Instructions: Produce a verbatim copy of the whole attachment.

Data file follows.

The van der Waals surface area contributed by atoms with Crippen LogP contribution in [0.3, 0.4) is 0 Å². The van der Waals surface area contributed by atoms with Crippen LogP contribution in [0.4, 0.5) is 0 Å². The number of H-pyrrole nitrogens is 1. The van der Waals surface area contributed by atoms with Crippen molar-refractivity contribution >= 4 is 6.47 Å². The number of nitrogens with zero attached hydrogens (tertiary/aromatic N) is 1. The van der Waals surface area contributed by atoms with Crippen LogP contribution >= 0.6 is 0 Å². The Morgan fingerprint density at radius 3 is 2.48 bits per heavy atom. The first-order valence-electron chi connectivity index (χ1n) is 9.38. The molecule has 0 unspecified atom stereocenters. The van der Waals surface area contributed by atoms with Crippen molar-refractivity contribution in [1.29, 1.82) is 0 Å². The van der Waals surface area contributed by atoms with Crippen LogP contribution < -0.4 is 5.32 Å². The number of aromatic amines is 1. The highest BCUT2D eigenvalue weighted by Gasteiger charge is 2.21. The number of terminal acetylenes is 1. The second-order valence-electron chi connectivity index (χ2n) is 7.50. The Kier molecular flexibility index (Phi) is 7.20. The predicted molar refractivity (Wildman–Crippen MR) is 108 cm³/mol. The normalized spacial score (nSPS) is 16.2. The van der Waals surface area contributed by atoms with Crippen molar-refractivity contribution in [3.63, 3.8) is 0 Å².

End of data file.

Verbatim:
The van der Waals surface area contributed by atoms with Crippen LogP contribution in [0.3, 0.4) is 0 Å². The van der Waals surface area contributed by atoms with Crippen LogP contribution in [0.4, 0.5) is 0 Å². The number of H-pyrrole nitrogens is 1. The van der Waals surface area contributed by atoms with Crippen molar-refractivity contribution >= 4 is 6.47 Å². The number of nitrogens with zero attached hydrogens (tertiary/aromatic N) is 1. The van der Waals surface area contributed by atoms with Crippen LogP contribution >= 0.6 is 0 Å². The Morgan fingerprint density at radius 3 is 2.48 bits per heavy atom. The first-order valence-electron chi connectivity index (χ1n) is 9.38. The molecule has 0 unspecified atom stereocenters. The van der Waals surface area contributed by atoms with Crippen molar-refractivity contribution in [1.29, 1.82) is 0 Å². The van der Waals surface area contributed by atoms with Crippen LogP contribution < -0.4 is 5.32 Å². The number of aromatic amines is 1. The highest BCUT2D eigenvalue weighted by Gasteiger charge is 2.21. The number of terminal acetylenes is 1. The second-order valence-electron chi connectivity index (χ2n) is 7.50. The Kier molecular flexibility index (Phi) is 7.20. The predicted molar refractivity (Wildman–Crippen MR) is 108 cm³/mol. The normalized spacial score (nSPS) is 16.2. The van der Waals surface area contributed by atoms with Crippen molar-refractivity contribution in [3.63, 3.8) is 0 Å².